Government representatives from New York State Senator James L. Seward (R, C, IP), 51st Senate District, and U.S. House of Representatives Richard Hanna (R), 22nd Congressional District of New York, attended a press conference at Fitch’s Dairy in West Winfield on June 27, to hear the passionate plea of dairy farmers for support of the Spector-Casey Bill to help lift dairy farmers out of the pit they are in.
“There’s a huge dairy issue in this country,” stressed dairy farmer Robin Fitch. “This is country-wide; not just New York State. This isn’t just the east coast or the west coast. This is our whole country that is in jeopardy at this time! This is a nation-wide problem!”
Fitch, one of the farmers that testified to the devastating conditions on dairy farms, said their farm has now lost nearly 45 percent of their income.
“How would you like to go to work tomorrow,” she asked, addressing the government representatives, “and have to do the same job, and your boss says, ‘Well I’m sorry, you’re doing a great job, but you’re taking a 45 percent pay cut.’”
Dairy farmers are expected to pay all of their same bills on 45 percent less income. Equipment, needing repairs, sits idle. Animals need to be fed and vetted, but where is the money coming from?
Repair bills are maxed out. Farmers are begging for animal feed, but then can’t make payments.
Dairy farmers are a huge part of local economies and when dairies go under, farm suppliers and farm equipment dealers also go under. The ripple effect is tremendous. Fitch says their “small farm” generally puts over $200,000 into the local economy each year.
Fitch reported equipment industries hear dairy farmers saying the same thing all across the country. “In 10 years there’s not going to be enough food in this country! The Spector-Casey Bill is the only thing that is out there that is going to save us.”
Farmers commented that government officials keep passing the buck, saying they can’t do anything to get the Spector-Casey Bill sponsored and passed. “You can do that!” said Fitch. “We elected and re-elected you into your offices to do this! Do what’s right for the people! Make sure they have a safe food supply — right from our country!”
Fitch reported that government representatives do not respond; e-mails are not answered, phone calls are ignored. “We need our congressmen and senators to give us somebody to talk to! Hear our voices! Hear our complaints — and our strategies of what we have to fix this situation! We know what’s going to fix it. Come and talk to the farmers. Sit at their kitchen tables. Send the representatives from your office to hear what’s actually going on, on the farm.”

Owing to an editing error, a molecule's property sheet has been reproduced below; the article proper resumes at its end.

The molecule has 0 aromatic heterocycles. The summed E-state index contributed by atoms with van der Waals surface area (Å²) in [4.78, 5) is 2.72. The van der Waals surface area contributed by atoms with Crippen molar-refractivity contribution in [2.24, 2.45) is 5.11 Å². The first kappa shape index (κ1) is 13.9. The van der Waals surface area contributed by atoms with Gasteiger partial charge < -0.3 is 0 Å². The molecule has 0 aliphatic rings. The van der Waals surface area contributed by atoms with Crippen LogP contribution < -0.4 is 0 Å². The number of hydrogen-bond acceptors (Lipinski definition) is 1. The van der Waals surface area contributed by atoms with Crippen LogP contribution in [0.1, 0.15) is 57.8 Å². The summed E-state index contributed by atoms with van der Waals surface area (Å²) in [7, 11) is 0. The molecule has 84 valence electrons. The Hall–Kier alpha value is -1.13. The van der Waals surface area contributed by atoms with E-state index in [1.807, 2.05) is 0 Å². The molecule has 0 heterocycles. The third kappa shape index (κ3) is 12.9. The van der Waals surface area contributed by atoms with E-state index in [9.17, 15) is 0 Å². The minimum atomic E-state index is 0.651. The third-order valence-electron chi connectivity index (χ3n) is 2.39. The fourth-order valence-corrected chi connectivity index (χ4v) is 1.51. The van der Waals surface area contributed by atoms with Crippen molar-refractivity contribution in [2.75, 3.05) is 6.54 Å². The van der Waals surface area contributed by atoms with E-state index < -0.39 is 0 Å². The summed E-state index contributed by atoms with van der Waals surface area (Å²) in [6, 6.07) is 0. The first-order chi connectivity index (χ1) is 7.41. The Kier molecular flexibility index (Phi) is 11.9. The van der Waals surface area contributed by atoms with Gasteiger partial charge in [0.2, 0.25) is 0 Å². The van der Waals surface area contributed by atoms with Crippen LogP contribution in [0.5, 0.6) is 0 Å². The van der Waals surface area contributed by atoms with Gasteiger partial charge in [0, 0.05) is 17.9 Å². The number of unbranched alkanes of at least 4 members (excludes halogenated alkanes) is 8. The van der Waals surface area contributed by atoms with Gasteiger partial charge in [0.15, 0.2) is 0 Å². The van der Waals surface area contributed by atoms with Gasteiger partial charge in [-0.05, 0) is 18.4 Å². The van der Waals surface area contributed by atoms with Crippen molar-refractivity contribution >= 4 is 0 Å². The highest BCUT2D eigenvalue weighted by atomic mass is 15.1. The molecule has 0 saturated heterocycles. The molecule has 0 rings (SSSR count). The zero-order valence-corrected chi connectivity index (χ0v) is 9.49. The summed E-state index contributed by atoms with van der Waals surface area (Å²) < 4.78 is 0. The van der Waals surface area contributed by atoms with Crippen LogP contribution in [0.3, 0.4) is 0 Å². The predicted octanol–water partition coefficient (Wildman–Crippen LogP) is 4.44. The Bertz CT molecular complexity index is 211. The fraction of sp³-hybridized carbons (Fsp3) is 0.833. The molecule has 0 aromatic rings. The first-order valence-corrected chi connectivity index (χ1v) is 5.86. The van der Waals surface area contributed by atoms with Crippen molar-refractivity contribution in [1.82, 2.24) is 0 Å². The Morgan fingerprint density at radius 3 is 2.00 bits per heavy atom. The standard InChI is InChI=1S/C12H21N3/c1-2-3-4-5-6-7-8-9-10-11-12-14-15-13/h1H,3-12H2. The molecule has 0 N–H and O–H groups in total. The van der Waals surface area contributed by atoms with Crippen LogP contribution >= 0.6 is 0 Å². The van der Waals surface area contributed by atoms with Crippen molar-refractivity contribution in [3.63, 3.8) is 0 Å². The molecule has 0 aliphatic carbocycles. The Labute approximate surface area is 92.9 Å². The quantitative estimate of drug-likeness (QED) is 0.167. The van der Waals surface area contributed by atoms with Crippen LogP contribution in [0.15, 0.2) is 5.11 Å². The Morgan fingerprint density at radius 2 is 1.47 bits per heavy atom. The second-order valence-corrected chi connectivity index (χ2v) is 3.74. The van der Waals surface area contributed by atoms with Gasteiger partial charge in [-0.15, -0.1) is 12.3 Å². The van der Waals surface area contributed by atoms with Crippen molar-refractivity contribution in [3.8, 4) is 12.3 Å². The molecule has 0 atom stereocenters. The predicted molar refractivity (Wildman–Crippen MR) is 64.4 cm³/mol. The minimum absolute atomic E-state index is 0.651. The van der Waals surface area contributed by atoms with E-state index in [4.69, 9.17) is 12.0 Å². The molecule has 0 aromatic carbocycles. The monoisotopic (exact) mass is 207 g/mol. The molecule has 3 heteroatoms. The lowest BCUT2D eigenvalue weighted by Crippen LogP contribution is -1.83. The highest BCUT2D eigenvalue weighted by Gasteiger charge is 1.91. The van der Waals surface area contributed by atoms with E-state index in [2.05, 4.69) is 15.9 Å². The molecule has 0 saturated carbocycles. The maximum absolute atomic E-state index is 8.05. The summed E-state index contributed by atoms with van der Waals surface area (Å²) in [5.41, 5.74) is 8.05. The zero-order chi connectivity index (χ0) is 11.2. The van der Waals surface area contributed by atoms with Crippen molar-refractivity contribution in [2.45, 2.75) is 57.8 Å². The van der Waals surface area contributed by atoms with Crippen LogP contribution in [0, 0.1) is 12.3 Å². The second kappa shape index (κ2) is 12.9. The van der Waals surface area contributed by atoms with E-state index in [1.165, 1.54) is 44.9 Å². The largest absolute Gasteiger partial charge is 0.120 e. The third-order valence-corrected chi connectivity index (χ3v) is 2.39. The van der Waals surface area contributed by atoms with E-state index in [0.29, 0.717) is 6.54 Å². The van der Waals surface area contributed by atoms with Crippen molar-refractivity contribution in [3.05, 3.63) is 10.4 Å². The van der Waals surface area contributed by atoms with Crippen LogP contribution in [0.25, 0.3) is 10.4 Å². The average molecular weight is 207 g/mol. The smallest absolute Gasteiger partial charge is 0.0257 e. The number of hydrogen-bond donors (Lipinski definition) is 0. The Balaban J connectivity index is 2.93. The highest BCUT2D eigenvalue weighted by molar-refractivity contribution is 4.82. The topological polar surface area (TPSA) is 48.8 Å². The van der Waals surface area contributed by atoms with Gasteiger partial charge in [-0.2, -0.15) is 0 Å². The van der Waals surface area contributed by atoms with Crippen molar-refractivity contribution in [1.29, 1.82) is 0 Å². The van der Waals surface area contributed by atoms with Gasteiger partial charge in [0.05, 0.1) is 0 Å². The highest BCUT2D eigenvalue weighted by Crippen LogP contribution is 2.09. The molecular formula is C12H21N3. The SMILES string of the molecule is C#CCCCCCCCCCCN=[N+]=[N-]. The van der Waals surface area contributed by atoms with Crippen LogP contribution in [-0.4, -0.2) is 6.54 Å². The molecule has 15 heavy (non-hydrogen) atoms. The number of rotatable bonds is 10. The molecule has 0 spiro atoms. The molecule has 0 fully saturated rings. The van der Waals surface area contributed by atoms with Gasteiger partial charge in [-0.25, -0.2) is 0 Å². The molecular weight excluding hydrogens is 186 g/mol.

Fitch commented that New York State is setting up programs to encourage new farmers to come into the state, while farmers already established are being beaten. “We have a 25-year old son that wants to continue with this farm, what are they offering him?”
Gretchen Maine, of Waterville, NY, recently sold off the cows at the farm she and her husband farmed. She commented where 18 dairy farms had stood in her area, now only two remain.
Maine said elected officials say they don’t hear from farmers about the low milk price problem. “I know exactly why they don’t hear from farmers. It’s time consuming. It’s frustrating because phone lines are always busy. It’s maddening because when you finally do get through they don’t have a clue about anything agriculture. Everyone is too far removed from the farm. I was told by Senator Schumer’s office in Syracuse, that there are no Ag people in any of his offices! Isn’t New York an agricultural state?”
Dave Fitch says another reason farmers don’t reach out to their elected officials is because of the pressure from milk companies. Farmers are afraid of consequences.
Jonathan Haar of Haarvest Farm is involved with a lawsuit against DFA, as class representatives in the northeast dairy litigation. He spoke to attendees about the milk volume crisis. “I would argue that the surplus is caused as much or more, by a weak dollar and a huge influx of foreign milk.”
However Haar said according to the past year’s corporate profit report, the dairy companies profited around 40 plus million dollars. “The federal government is listening to the wrong people; that is why dairy farmers are constantly being put out of business.”
Several farmers grumbled that the Department of Justice needs to do an investigation into the dairy business to find out why dairy farmers have been cut so much, while milk companies are raking in record profits — and consumers are still paying the same prices at the store.
Progressive Agriculture Organization manager Arden Tewksbury commented on the Spector-Casey Bill. “The basic fundamentals of the bill is, it prices milk on the dairy farmers’ cost of production — and that’s the national average, because dairy products now are priced nationally in the federal order.”
Dairy farmers and dairy industry supporters should contact Tewksbury at 570-833-5776 or 570-313-7209 for more information on how to move the Spector-Casey Bill along.
Dave Fitch says he doesn’t think his farm can hold on another year if things don’t change right away.